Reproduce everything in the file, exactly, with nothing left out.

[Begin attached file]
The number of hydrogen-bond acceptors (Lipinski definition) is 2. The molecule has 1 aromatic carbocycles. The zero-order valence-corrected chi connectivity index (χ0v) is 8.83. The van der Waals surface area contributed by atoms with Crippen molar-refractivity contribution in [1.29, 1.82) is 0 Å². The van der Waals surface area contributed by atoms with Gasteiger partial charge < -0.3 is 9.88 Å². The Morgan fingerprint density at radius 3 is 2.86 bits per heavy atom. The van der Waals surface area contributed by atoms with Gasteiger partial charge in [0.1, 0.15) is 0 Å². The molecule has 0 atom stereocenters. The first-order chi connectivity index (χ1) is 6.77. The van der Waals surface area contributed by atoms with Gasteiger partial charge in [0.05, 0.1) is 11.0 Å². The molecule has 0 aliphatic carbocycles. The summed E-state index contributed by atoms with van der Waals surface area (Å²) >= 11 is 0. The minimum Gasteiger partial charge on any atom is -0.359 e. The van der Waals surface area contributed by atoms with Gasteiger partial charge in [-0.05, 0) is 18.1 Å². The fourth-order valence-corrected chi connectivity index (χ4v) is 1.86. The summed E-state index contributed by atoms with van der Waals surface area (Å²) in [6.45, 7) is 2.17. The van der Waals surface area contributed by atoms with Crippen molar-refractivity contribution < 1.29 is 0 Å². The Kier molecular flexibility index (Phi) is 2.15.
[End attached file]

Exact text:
The number of hydrogen-bond acceptors (Lipinski definition) is 2. The molecule has 1 aromatic carbocycles. The zero-order valence-corrected chi connectivity index (χ0v) is 8.83. The van der Waals surface area contributed by atoms with Crippen molar-refractivity contribution in [1.29, 1.82) is 0 Å². The van der Waals surface area contributed by atoms with Gasteiger partial charge < -0.3 is 9.88 Å². The Morgan fingerprint density at radius 3 is 2.86 bits per heavy atom. The van der Waals surface area contributed by atoms with Gasteiger partial charge in [0.1, 0.15) is 0 Å². The molecule has 0 atom stereocenters. The first-order chi connectivity index (χ1) is 6.77. The van der Waals surface area contributed by atoms with Gasteiger partial charge in [0.05, 0.1) is 11.0 Å². The molecule has 0 aliphatic carbocycles. The summed E-state index contributed by atoms with van der Waals surface area (Å²) >= 11 is 0. The minimum Gasteiger partial charge on any atom is -0.359 e. The van der Waals surface area contributed by atoms with Gasteiger partial charge in [-0.05, 0) is 18.1 Å². The fourth-order valence-corrected chi connectivity index (χ4v) is 1.86. The summed E-state index contributed by atoms with van der Waals surface area (Å²) in [6.45, 7) is 2.17. The van der Waals surface area contributed by atoms with Crippen molar-refractivity contribution < 1.29 is 0 Å². The Kier molecular flexibility index (Phi) is 2.15.